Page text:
Unconscious bias and its negative impact on women in the workplace

Imagine going to work everyday and finding that you are constantly prejudiced against because of who or what you are. This is what most of the population has to face in the workplace on a daily basis thanks to ‘unconscious bias’. Unconscious bias can be described as bias that we are unaware of, and which happens outside of our control, triggered by our brain making quick decisions.

My first realisation of the existence of bias was six years ago when I ran one of the modules for the Hyper Island Masters course in Manchester. As part of the module we asked all the students to interview for the position of MD for one of the two agencies we would form over the course of the module. After an intense day of 18 interviews, I had my shortlisted the three I was confident were the best people for the job. They were all men. Fortunately I had brought Tina Fiandaca, the People Director at my agency (and also now my wife) and she had a clear favourite who was not on my list — a woman called Lauren. After a second round of interviews, we appointed two MDs, one from my list and Lauren from Tina’s. Lauren turned out to be a natural leader and it was no surprise to me when her team won.

However, it was only until I started getting involved with Token Man I realised how prevalent and what a barrier it is to equality in the workplace. Unconscious bias comes in many different forms — the language used in job descriptions, to working practices (lack of flexible working), to pay reviews to promotions to recruitment. Harriet Minter, ex-editor of The Guardian’s ‘Women in Leadership’ says: “It can be as simple as a boss speaking to a junior member of the team because they both support the same football team, then pulling them in for an interesting job because they think he is a ‘good guy’. I experienced it in team meetings when I would arrive and discover all the decisions had been made in the pub the night before.”

Sadly, unconscious bias exists both in men and women and is totally embedded in our culture as seen from over one million Harvard Implicit Association Career-Gender Tests:

So, how is the industry doing in terms of recognising the impact of unconscious bias and changing it? I was surprised at how few of our Token Men, men who are doing some great work to support women in the workplace, had taken the test. One even asked me what ‘unconscious bias’ was. So we asked some of them to take the test alongside the women I have interviewed. The results highlight the issue. Tracy de Groose, CEO, Dentsu Aegis, summarises it well: “My mum worked longer than my dad. My husband and I also buck the trend; I am a female CEO and my husband has opted out of corporate life to look after our boys and support me. And I’ve spent years championing women. Yet I still have a slight automatic association for ‘male with career’ and ‘female with family’. I was gobsmacked at how deep it goes.”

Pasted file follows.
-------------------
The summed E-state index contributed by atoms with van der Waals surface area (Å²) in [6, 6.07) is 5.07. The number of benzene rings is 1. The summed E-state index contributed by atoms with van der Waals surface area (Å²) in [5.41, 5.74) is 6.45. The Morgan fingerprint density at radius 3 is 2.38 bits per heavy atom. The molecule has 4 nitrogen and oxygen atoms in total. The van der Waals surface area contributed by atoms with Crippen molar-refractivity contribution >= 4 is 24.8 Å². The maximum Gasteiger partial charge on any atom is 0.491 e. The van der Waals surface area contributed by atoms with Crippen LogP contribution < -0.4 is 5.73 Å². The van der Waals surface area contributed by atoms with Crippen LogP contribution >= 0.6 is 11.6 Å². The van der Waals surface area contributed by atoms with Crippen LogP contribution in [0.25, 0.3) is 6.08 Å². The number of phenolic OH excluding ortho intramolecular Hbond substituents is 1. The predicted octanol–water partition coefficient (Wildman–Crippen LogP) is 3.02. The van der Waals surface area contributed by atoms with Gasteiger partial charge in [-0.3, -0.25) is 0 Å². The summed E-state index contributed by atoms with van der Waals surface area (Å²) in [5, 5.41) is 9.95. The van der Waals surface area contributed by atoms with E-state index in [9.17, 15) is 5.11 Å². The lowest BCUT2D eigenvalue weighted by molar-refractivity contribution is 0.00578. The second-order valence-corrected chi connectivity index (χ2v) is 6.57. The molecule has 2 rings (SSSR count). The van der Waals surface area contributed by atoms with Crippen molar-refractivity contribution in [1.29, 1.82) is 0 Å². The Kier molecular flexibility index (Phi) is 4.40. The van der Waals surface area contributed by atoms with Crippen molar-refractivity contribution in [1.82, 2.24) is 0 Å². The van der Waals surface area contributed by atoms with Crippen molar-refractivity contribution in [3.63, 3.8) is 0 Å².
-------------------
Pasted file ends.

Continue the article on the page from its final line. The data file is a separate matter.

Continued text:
Roxanne Hobbs, founder of the Hobbs Consultancy, comments: “Unconscious bias is really a side effect of the way our brain loves to categorise and to stereotype. As human beings, we are able to sift through vast quantities of data on a daily basis and our brain does that by categorising the data. It is not possible to be human and to completely avoid the use of categories and stereotypes. The pattern of these stereotypes is reflective of the wider world around us — how we’ve been brought up and the culture in which we currently live. If we were brought up in a family where the Mum stayed at home as the primary carer and the Dad went out to work to bring in the main income, and we continue to live in a society where those roles are predominantly played out in our culture, it is likely that our brains will become wired in that way and we will have an association between male and career, and, conversely, women and family”.

This is true of one former CEO who I spoke to and wished to remain anonymous. He said: “I have a strong association with male and career and women and family. This is painful for me, and a reflection of how I was brought up. My father was always at work, and my mother, despite graduating from Cambridge, gave up her job to look after us. This is what my wife did when we had our third child.”

Karen Blackett, Chairwoman at MediaCom UK, who has a slight unconscious bias towards female and career concurs “My results are based on my situation. My mum worked nights as a nurse at the weekends while my dad looked after us and I am single mum with a part time male nanny who helps me care for my 7 year old son. I am consequently raising a 7 year old feminist!”

As a result it is important not to judge people because of their bias. Tom Knox, outgoing IPA President, summed it up when he said: “Inevitably the result made me feel like I had “failed”, but I do think it’s important for men not to be defensive in the face of evidence of their bias. It has made me much more aware and determined to improve.”

Psychologist Dr Simon Moore, MD of innovationlab, adds: “From my experience, people do not judge you because of your bias. Rather, what I have seen, is that once biases are shared in a team, people are far more likely to help each other out in addressing them going forward.”